worst David did, I turned it around and used it as a vehicle to bring
Son into the world."
gospel does not only come to us with the message of forgiveness, but
also with the message of hope that God will turn the worst into the
Theologians still discuss whether Paul should have taken his last trip
to Jerusalem that resulted in his arrest. Certainly the Spirit warned
him ahead of time what would happen, but he chose to go ahead. What
might the Acts have been like if Paul had avoided Jerusalem? The fact
is he didn't, but rather was arrested and taken a prisoner to Rome.
Nowhere in Scripture are we introduced to the discussion of whether he
was right or wrong. The fact is he made the choices he did, and God's
wisdom was at work in every one of them. In the two years of house
arrest in Rome he wrote some of the greatest letters in the New
Testament. We do not discover God in what might have been, but in the
hard facts of what is.
Over the years as a
pastor, and even more so now that I speak to millions each day over
radio, I hear the cry of thousands sobbing out their own "if only."
The mother kneeling
by her son dead in an auto accident: "If only our last words had not
been in anger. I will never forgive myself."
A husband bowed
beside the hospital bed of his wife: "She was so good to me, if only I
had told her how I loved her. Now it is forever too late."
A young man in his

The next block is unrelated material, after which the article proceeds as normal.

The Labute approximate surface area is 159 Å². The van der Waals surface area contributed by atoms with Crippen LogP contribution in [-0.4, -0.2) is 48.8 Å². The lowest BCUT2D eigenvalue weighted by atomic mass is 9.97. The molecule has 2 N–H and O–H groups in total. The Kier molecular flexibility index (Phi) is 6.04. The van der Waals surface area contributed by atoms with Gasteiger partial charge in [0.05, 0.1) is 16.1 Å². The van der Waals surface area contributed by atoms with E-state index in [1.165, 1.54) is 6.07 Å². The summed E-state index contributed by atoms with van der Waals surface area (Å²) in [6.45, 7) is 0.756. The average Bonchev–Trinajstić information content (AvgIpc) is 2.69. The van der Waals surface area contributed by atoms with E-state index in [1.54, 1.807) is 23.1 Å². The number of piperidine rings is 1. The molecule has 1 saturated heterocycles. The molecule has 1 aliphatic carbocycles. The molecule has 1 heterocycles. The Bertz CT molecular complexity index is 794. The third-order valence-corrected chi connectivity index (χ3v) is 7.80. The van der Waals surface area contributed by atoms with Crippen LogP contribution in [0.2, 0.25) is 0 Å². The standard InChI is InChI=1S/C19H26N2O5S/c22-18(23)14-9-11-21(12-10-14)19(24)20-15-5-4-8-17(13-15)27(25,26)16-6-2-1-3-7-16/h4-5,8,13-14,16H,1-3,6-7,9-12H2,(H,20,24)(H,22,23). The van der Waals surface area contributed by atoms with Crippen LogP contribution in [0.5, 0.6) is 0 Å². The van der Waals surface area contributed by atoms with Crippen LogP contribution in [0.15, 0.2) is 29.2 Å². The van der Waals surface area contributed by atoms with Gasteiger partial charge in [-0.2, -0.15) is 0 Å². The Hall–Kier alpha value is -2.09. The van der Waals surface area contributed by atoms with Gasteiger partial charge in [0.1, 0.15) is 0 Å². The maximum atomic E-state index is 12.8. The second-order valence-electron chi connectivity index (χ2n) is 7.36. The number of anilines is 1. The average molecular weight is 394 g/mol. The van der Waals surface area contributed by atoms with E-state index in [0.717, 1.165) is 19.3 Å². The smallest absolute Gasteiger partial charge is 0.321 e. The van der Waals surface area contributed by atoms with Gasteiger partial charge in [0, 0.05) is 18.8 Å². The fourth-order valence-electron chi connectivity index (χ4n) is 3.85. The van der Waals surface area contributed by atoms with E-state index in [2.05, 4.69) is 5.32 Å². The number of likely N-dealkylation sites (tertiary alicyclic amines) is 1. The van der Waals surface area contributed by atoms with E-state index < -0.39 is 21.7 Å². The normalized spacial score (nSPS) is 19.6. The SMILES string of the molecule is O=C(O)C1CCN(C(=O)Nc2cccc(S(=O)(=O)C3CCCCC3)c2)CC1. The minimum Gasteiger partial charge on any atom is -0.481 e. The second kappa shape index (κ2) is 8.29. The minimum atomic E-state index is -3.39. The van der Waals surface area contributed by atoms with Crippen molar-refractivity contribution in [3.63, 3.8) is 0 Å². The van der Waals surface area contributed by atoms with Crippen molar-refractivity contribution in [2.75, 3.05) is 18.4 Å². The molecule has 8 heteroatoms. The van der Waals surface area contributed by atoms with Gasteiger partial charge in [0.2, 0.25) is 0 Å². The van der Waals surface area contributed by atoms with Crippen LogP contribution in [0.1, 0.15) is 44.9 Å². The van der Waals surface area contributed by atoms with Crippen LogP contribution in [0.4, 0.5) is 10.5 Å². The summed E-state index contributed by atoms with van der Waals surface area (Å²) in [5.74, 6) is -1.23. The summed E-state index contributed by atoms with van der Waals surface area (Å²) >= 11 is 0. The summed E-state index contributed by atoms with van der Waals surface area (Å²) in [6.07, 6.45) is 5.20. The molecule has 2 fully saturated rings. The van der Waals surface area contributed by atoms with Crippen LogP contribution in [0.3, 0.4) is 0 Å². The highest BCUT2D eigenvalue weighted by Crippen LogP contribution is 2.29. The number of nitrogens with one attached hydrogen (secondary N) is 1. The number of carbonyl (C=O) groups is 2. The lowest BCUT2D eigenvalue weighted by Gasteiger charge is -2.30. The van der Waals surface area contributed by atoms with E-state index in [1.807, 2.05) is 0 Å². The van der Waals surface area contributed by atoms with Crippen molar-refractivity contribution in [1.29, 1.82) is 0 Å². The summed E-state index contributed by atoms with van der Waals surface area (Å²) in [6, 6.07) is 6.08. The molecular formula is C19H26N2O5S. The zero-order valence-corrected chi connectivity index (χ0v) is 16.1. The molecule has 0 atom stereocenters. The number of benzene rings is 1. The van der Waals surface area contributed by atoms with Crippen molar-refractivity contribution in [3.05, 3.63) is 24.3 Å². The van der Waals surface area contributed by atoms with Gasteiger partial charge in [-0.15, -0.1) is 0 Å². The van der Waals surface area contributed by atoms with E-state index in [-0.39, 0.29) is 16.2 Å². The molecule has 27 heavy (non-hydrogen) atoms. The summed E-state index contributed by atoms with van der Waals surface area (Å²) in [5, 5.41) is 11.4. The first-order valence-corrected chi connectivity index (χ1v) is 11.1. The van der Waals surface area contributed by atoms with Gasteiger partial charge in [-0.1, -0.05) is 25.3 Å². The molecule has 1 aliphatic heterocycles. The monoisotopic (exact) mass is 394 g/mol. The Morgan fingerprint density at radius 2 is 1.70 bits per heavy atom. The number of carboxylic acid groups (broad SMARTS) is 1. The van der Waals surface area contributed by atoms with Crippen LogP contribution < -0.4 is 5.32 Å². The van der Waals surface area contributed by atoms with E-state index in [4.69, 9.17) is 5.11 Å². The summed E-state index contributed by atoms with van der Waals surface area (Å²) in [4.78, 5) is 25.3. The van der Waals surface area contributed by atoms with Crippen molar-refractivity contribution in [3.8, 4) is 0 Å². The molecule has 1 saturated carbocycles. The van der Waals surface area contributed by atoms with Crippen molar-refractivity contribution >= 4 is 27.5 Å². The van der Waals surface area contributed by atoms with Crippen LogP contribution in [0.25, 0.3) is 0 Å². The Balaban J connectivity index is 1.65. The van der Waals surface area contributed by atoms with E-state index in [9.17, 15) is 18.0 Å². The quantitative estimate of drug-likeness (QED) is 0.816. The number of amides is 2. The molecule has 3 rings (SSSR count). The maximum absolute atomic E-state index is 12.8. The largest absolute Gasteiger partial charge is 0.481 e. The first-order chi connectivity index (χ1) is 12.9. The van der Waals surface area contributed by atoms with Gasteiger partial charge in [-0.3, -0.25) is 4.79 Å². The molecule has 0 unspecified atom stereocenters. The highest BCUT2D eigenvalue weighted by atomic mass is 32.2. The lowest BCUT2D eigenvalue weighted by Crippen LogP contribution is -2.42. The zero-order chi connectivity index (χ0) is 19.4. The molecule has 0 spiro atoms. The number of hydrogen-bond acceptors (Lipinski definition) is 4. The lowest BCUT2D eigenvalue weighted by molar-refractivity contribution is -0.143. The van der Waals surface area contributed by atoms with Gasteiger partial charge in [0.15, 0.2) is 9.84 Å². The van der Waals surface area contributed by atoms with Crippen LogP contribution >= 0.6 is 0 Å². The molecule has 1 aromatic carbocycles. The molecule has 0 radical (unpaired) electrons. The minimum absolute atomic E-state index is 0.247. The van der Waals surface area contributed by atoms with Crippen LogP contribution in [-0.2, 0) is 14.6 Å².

twenties stared moodily at the floor of my study: "If only I had
studied while I was in college instead of fooling around. Now it is
too late and I do not have a degree."
A young woman
sobbing hysterically: "What a beautiful life we might have had, but he
divorced me and now there is nothing."
The fact is that
what happened is past -- you are who you are! To allow your mind to
wander into the land of might-have-been is to exit this life for a
non-existent world. God is at work in the now-situation. In us as we
are and where we are He works to glorify His name.
The Christian lives
in that faith, and glorifies God that He is at work in the disasters
My hobby is
gardening by the organic method. I depend on a compost heap for my
healthy soil. Everyday I take the waste from the kitchen and garden to
the compost heap. The junk, filth, and garbage of the house and garden
actually becomes the best and healthiest soil in my garden. So God's
grace will take our failures, if we will give them to Him, and put
them into His redemptive compost, actively working in them for good.
As the months go by we realize that the areas of our life where we